"Gregory Maguire Praises Ilie Ruby's Debut No
by HarvardReader on 4/11/2010
The Language of Trees, like Whitman's Leaves of Grass though in a magic realist vernacular, refreshingly asserts that deeply American conviction: the gravest natural instinct is to heal and be healed. A shimmeringly heart-felt story.
-Gregory Maguire, author of Wicked
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Singing the Praises for The Language of Trees-Ilie
by SheLovesBooks on 4/11/2010
A FABULOUS DEBUT by AUTHOR ILIE RUBY: THE LANGUAGE OF TREES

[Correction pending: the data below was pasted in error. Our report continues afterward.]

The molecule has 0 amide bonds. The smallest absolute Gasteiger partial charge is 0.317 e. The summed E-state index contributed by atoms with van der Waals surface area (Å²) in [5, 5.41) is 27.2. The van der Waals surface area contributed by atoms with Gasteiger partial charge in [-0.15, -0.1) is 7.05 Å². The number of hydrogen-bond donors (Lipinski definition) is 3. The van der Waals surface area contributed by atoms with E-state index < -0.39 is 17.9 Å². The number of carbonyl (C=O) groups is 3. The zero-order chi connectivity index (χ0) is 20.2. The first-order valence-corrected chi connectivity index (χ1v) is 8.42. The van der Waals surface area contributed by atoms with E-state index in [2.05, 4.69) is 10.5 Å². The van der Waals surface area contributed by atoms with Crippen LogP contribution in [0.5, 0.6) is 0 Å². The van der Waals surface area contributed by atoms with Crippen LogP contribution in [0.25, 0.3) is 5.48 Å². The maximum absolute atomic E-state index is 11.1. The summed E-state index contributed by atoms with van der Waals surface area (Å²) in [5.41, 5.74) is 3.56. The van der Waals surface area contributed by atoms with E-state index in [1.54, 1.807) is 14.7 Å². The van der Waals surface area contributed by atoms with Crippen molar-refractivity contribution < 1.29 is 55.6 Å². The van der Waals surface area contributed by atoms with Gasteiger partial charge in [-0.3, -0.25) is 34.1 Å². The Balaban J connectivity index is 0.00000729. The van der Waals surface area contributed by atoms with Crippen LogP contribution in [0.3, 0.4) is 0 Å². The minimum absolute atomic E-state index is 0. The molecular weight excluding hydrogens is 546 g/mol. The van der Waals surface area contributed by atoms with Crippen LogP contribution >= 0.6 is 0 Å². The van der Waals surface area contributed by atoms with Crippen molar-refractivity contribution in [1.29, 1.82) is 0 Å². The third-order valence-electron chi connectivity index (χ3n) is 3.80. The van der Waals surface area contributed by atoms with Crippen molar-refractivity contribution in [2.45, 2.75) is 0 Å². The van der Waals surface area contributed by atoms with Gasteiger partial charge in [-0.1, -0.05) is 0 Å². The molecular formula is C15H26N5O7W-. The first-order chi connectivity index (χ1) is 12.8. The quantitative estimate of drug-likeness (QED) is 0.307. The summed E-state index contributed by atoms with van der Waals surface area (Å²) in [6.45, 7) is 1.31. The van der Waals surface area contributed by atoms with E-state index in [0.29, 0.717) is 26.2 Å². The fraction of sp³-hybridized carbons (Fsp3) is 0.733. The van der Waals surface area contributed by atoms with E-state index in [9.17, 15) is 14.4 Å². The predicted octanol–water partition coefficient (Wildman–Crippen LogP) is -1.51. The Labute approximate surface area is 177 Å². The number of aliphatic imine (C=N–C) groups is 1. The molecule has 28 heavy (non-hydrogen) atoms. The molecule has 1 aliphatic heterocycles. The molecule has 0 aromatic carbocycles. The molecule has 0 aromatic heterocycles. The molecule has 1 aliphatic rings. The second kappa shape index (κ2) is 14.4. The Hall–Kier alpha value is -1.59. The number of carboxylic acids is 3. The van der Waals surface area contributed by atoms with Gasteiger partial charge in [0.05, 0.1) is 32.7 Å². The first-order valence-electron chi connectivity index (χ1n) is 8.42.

Canandaigua Lake, a place still reeking of the battles that were fought there, becomes the setting for battles of a different kind-those of the mind and spirit, of addiction, love, and forgiveness. In this fascinating debut, nature and the spiritual world are intertwined when the three young Ellis children steal a boat and sail into the lake on a rainy night. Only two children return. The mystery of Luke Ellis' disappearance is never solved, and proves to drive the answers to many twists and turns throughout the story. The author seamlessly takes us to the current day, when Echo O'Connell returns home to Canandaigua, to care for her ailing father. At once, despite much trepidation, she reunites with her childhood love, Grant Shongo, who ancestry is Seneca Indian, and who possesses a rare ability to heal the sick in what might currently be depicted as a process of energetic healing. Transcending the limits of religion and culture, Ruby depicts a fascinating and delicate description of this healing process, without ever giving too much away. She paints an engaging portrait of modern-day spirituality that makes us want to know more, especially since Grant is not the only one in town who has the ability to heal. Forced long ago to turn his back on his healing gifts, Grant is recovering from his own failed marriage. When he returns to his childhood cabin, he is taken up by the ghost of little Luke Ellis. The spirit of the child is restless, and we find that he has been waiting all this time to set the record straight. Now that his teenage sister has gone missing, leaving her infant son, Luke becomes at once impatient, dragging Grant into a desperate search and in the process, igniting Grant's own sense of purpose and survival. With her undeniable lyricism and poetic voice, Ruby takes us on a fascinating journey that refuses to be compartmentalized as mystery or love story, or as secular or nonsecular. This book evades labels, which is precisely why I love it. The love stories of many characters throughout the book ground the story while the spiritual realm is never far from our minds. In a fully engaging and beautifully rendered debut, Ruby brings us to place where nothing is as it seems, where the line between pain and forgiveness blurs, and where second chances prevail above all else. This is a book to read over and over again. THE LANGUAGE OF TREES is a beautifully woven debut, depicting the dark and light of the human experience with unabashed honesty and compassion, by an author whose stories I will follow time and again.
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